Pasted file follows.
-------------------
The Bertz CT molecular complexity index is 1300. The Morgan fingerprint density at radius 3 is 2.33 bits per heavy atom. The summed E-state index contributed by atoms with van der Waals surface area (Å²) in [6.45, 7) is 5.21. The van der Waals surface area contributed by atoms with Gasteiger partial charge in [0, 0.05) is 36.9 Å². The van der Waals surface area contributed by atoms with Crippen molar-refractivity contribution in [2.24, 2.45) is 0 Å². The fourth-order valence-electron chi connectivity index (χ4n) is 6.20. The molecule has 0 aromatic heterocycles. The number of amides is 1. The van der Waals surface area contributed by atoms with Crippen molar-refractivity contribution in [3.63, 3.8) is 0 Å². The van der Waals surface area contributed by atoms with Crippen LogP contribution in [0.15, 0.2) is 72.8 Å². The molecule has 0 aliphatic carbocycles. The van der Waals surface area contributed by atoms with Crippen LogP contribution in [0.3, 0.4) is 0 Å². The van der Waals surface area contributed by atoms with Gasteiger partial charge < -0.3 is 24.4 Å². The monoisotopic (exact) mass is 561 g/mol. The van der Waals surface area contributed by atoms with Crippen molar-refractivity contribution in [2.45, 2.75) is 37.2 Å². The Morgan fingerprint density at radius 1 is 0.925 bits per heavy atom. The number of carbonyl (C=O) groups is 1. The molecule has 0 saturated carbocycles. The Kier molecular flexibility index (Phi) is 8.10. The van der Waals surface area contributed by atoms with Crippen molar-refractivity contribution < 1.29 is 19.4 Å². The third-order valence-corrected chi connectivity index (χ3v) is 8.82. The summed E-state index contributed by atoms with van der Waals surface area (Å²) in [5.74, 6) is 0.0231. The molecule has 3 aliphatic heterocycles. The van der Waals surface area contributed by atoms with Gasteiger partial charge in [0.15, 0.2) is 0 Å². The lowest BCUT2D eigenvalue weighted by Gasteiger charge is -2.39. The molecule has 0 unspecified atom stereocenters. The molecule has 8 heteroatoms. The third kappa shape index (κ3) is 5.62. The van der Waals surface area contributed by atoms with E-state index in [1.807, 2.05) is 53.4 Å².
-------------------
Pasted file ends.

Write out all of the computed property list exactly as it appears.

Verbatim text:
The Bertz CT molecular complexity index is 1300. The Morgan fingerprint density at radius 3 is 2.33 bits per heavy atom. The summed E-state index contributed by atoms with van der Waals surface area (Å²) in [6.45, 7) is 5.21. The van der Waals surface area contributed by atoms with Gasteiger partial charge in [0, 0.05) is 36.9 Å². The van der Waals surface area contributed by atoms with Crippen molar-refractivity contribution in [2.24, 2.45) is 0 Å². The fourth-order valence-electron chi connectivity index (χ4n) is 6.20. The molecule has 0 aromatic heterocycles. The number of amides is 1. The van der Waals surface area contributed by atoms with Crippen molar-refractivity contribution in [3.63, 3.8) is 0 Å². The van der Waals surface area contributed by atoms with Crippen LogP contribution in [0.15, 0.2) is 72.8 Å². The molecule has 0 aliphatic carbocycles. The van der Waals surface area contributed by atoms with Crippen LogP contribution in [0.3, 0.4) is 0 Å². The van der Waals surface area contributed by atoms with Gasteiger partial charge < -0.3 is 24.4 Å². The monoisotopic (exact) mass is 561 g/mol. The van der Waals surface area contributed by atoms with Crippen molar-refractivity contribution in [2.45, 2.75) is 37.2 Å². The Morgan fingerprint density at radius 1 is 0.925 bits per heavy atom. The number of carbonyl (C=O) groups is 1. The molecule has 0 saturated carbocycles. The Kier molecular flexibility index (Phi) is 8.10. The van der Waals surface area contributed by atoms with Crippen molar-refractivity contribution < 1.29 is 19.4 Å². The third-order valence-corrected chi connectivity index (χ3v) is 8.82. The summed E-state index contributed by atoms with van der Waals surface area (Å²) in [5.74, 6) is 0.0231. The molecule has 3 aliphatic heterocycles. The van der Waals surface area contributed by atoms with Gasteiger partial charge in [0.15, 0.2) is 0 Å². The lowest BCUT2D eigenvalue weighted by Gasteiger charge is -2.39. The molecule has 0 unspecified atom stereocenters. The molecule has 8 heteroatoms. The third kappa shape index (κ3) is 5.62. The van der Waals surface area contributed by atoms with E-state index in [1.807, 2.05) is 53.4 Å².